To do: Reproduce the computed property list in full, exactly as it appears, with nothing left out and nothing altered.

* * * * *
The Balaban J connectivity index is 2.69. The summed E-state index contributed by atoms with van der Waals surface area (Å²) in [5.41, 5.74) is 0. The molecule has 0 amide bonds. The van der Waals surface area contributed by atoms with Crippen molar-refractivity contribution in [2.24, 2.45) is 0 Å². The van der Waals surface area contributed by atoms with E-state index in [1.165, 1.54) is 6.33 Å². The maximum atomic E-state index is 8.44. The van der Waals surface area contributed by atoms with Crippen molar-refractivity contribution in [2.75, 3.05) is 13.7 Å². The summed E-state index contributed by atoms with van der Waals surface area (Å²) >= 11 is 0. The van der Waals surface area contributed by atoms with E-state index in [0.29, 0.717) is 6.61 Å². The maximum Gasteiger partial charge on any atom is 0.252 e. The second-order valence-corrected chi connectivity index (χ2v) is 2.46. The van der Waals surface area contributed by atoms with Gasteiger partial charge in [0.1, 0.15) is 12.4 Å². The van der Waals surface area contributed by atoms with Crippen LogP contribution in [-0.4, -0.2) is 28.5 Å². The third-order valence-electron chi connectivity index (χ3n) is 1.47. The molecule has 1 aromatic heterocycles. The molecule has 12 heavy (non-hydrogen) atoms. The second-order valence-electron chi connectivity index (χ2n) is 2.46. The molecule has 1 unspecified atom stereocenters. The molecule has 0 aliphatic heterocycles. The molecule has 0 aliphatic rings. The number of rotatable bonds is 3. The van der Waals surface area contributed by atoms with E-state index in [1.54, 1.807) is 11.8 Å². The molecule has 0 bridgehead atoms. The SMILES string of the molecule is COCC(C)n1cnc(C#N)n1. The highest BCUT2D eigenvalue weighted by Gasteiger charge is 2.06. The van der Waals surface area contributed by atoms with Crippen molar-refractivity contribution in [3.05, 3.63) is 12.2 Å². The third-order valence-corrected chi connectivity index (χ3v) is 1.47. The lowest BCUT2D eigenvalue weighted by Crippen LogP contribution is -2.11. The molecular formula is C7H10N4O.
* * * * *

The Balaban J connectivity index is 2.69. The summed E-state index contributed by atoms with van der Waals surface area (Å²) in [5.41, 5.74) is 0. The molecule has 0 amide bonds. The van der Waals surface area contributed by atoms with Crippen molar-refractivity contribution in [2.24, 2.45) is 0 Å². The van der Waals surface area contributed by atoms with E-state index in [1.165, 1.54) is 6.33 Å². The maximum atomic E-state index is 8.44. The van der Waals surface area contributed by atoms with Crippen molar-refractivity contribution in [2.75, 3.05) is 13.7 Å². The summed E-state index contributed by atoms with van der Waals surface area (Å²) >= 11 is 0. The van der Waals surface area contributed by atoms with E-state index in [0.29, 0.717) is 6.61 Å². The maximum Gasteiger partial charge on any atom is 0.252 e. The second-order valence-corrected chi connectivity index (χ2v) is 2.46. The van der Waals surface area contributed by atoms with Gasteiger partial charge in [0.1, 0.15) is 12.4 Å². The van der Waals surface area contributed by atoms with Crippen LogP contribution in [-0.4, -0.2) is 28.5 Å². The third-order valence-electron chi connectivity index (χ3n) is 1.47. The molecule has 1 aromatic heterocycles. The molecule has 12 heavy (non-hydrogen) atoms. The second-order valence-electron chi connectivity index (χ2n) is 2.46. The molecule has 1 unspecified atom stereocenters. The molecule has 0 aliphatic heterocycles. The molecule has 0 aliphatic rings. The number of rotatable bonds is 3. The van der Waals surface area contributed by atoms with E-state index in [1.54, 1.807) is 11.8 Å². The molecule has 0 bridgehead atoms. The SMILES string of the molecule is COCC(C)n1cnc(C#N)n1. The highest BCUT2D eigenvalue weighted by Gasteiger charge is 2.06. The van der Waals surface area contributed by atoms with Crippen molar-refractivity contribution in [3.05, 3.63) is 12.2 Å². The third-order valence-corrected chi connectivity index (χ3v) is 1.47. The lowest BCUT2D eigenvalue weighted by Crippen LogP contribution is -2.11. The molecular formula is C7H10N4O.